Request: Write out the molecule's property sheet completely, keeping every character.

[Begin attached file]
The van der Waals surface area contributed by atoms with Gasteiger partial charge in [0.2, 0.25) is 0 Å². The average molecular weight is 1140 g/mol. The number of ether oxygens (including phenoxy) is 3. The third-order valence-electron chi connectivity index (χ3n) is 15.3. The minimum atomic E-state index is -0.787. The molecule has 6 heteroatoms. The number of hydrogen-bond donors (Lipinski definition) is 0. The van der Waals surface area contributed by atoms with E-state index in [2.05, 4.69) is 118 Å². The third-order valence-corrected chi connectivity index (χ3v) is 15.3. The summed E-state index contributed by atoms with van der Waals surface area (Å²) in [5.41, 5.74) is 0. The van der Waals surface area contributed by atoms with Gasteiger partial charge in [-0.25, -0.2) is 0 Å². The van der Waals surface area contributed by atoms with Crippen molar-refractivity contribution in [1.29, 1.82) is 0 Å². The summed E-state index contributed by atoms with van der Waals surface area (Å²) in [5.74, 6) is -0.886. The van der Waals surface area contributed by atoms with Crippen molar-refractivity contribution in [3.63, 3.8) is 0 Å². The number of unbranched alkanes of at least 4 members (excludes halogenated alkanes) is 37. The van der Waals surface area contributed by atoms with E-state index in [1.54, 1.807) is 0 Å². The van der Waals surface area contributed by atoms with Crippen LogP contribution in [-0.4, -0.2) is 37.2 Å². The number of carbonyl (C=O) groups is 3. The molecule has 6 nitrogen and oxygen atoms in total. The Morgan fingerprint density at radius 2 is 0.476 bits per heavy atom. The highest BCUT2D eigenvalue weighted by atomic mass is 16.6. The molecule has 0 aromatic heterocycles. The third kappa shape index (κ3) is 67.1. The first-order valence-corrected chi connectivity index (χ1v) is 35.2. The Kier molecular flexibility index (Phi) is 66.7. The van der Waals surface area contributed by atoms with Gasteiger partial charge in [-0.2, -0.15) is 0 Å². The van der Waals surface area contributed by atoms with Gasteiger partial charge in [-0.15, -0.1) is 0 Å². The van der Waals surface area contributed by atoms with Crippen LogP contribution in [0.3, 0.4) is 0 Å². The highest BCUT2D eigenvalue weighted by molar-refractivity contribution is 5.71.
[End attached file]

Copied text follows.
The van der Waals surface area contributed by atoms with Gasteiger partial charge in [0.2, 0.25) is 0 Å². The average molecular weight is 1140 g/mol. The number of ether oxygens (including phenoxy) is 3. The third-order valence-electron chi connectivity index (χ3n) is 15.3. The minimum atomic E-state index is -0.787. The molecule has 6 heteroatoms. The number of hydrogen-bond donors (Lipinski definition) is 0. The van der Waals surface area contributed by atoms with E-state index in [2.05, 4.69) is 118 Å². The third-order valence-corrected chi connectivity index (χ3v) is 15.3. The summed E-state index contributed by atoms with van der Waals surface area (Å²) in [5.41, 5.74) is 0. The van der Waals surface area contributed by atoms with Gasteiger partial charge in [-0.25, -0.2) is 0 Å². The van der Waals surface area contributed by atoms with Crippen molar-refractivity contribution in [1.29, 1.82) is 0 Å². The summed E-state index contributed by atoms with van der Waals surface area (Å²) in [5.74, 6) is -0.886. The van der Waals surface area contributed by atoms with Crippen molar-refractivity contribution in [3.63, 3.8) is 0 Å². The number of unbranched alkanes of at least 4 members (excludes halogenated alkanes) is 37. The van der Waals surface area contributed by atoms with E-state index in [1.54, 1.807) is 0 Å². The van der Waals surface area contributed by atoms with Crippen LogP contribution in [-0.4, -0.2) is 37.2 Å². The number of carbonyl (C=O) groups is 3. The molecule has 6 nitrogen and oxygen atoms in total. The Morgan fingerprint density at radius 2 is 0.476 bits per heavy atom. The highest BCUT2D eigenvalue weighted by atomic mass is 16.6. The molecule has 0 aromatic heterocycles. The third kappa shape index (κ3) is 67.1. The first-order valence-corrected chi connectivity index (χ1v) is 35.2. The Kier molecular flexibility index (Phi) is 66.7. The van der Waals surface area contributed by atoms with Gasteiger partial charge in [-0.2, -0.15) is 0 Å². The van der Waals surface area contributed by atoms with Gasteiger partial charge in [-0.15, -0.1) is 0 Å². The van der Waals surface area contributed by atoms with Crippen LogP contribution in [0.3, 0.4) is 0 Å². The highest BCUT2D eigenvalue weighted by molar-refractivity contribution is 5.71.